EDITORIAL: Protecting consumers
Apr 7, 2008
Florida Today–April 6, 2008
State Senate right to rein in property insurers still ripping off homeowners
Everything’s taking a back seat in Tallahassee this year to the budget crisis, but the issue of affordable property insurance hasn’t gone away.
Consumers are still paying through the nose for coverage.
And hundreds of thousands of policies continue to be cancelled.
Keep in mind private insurers made a $3.4 billion profit in Florida last year. But hugely profitable insurers who cry poor and push for more rate hikes want you, and lawmakers, to forget that.
That’s why the Legislature shouldn’t drop the ball on reforms passed last year, which must be strengthened and better enforced.
So far those reforms haven’t delivered on promises of 24 percent rate decreases, though some homeowners have seen small premium reductions.
A dozen small new companies have also started offering more competitive rates over the past year.
Still, many consumers continue to be fleeced, which is why beefed-up protection measures approved by a Senate committee last week should be approved.
Many measures were handed down in March from a special committee on property insurance accountability vice-chaired by Sen. Bill Posey, R-Rockledge, that grilled industry big shots on greedy and potentially illegal practices, and found plenty.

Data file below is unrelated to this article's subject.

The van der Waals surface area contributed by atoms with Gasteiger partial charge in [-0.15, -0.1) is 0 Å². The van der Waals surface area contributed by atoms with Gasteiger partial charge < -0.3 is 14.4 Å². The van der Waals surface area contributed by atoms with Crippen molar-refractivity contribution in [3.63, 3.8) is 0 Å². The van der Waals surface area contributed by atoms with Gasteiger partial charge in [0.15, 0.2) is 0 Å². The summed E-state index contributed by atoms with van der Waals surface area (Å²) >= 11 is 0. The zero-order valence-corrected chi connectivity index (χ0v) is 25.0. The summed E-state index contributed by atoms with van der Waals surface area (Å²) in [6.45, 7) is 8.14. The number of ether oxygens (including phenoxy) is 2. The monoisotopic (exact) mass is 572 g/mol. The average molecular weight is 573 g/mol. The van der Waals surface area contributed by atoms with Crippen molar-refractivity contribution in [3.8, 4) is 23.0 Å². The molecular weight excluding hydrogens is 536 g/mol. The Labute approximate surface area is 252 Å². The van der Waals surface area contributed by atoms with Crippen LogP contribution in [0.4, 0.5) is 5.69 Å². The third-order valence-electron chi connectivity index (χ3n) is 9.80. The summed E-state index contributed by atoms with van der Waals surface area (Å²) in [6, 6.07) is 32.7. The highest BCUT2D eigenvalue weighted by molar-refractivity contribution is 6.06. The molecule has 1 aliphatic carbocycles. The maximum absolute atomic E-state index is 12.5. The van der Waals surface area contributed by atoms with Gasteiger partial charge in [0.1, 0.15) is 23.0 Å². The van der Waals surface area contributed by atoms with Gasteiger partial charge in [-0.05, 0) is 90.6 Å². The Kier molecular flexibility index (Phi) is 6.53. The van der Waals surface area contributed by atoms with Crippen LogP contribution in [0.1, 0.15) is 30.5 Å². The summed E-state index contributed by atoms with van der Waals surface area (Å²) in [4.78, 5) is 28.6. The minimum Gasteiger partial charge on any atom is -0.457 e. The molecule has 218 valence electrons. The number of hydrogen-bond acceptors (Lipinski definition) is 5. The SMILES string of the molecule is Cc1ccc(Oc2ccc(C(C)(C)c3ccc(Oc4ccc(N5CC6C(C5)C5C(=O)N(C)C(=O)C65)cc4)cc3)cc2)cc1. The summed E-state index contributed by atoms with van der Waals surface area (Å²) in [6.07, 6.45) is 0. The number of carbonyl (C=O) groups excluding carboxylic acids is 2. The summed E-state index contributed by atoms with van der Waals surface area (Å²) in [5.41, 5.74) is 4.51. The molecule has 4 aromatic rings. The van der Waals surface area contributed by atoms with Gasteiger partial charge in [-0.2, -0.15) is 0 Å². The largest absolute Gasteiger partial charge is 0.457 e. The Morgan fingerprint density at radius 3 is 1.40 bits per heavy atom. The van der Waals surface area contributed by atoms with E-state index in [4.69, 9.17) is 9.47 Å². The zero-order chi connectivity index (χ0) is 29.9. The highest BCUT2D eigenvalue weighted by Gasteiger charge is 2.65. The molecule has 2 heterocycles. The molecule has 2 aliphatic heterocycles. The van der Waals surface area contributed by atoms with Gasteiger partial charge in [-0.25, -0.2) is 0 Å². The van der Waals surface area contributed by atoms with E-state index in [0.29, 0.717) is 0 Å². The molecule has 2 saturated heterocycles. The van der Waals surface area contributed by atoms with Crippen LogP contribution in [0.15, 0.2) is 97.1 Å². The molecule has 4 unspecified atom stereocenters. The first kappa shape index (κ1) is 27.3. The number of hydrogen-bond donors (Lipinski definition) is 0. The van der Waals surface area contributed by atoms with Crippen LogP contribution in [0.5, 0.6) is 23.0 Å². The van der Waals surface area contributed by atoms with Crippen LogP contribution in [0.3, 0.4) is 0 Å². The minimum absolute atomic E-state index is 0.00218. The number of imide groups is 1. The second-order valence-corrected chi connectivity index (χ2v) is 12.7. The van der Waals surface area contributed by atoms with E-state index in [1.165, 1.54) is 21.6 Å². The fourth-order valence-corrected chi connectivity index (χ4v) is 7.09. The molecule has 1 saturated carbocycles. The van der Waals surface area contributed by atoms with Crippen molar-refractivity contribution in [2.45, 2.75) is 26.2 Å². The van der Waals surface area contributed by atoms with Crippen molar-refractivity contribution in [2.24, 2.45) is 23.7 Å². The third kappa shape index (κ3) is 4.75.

The tougher plan would:
# Require insurance companies to use state-approved hurricane loss models, not their own rigged models, when calculating rates.
# Let the state restrict massive policy cancellations by insurers and suspend licenses of companies that refuse to provide subpoenaed information — as some did this spring.
# Increase fines for insurers that ignore state statutes, up to $100,000 for deliberate violations.
# Continue a rate freeze for Citizens, the state-backed insurer that carries 1.2 million policies, until 2010, then limit increases to no more than 10 percent a year through 2012.
Critics of a freeze say, with some merit, that Citizens won’t have the dough to pay claims if bad storms arrive. But thousands of Floridians are hit hard by the economic slump, and many are on the brink of foreclosure this year.
That’s why this year’s risk of Citizens getting caught cash-short must be weighed against the equally strong risk higher insurance costs would push more residents out of their homes and deepen the state’s economic meltdown.
One part of the Senate plan that should be ditched is a proposal allowing Citizens to insure homes that cost $1 million or more.
That puts lower-income policyholders statewide unfairly on the hook to help rebuild mansions, should a major storm strike.
And the Senate’s bid to reduce by $3 billion the state’s exposure to risk in the Hurricane Catastrophe Fund continues to trouble us. It will likely mean higher premiums, up to 3.4 percent statewide, and as high as 8 percent in high-risk areas.
For Floridians who have yet to see substantial relief from huge increases since 2005, that’s a double whammy.
Why give insurers another inch, when they’re still taking a mile from struggling homeowners’ budgets?
Instead, lawmakers should end the royal rip-offs for real, before giving insurers another dime.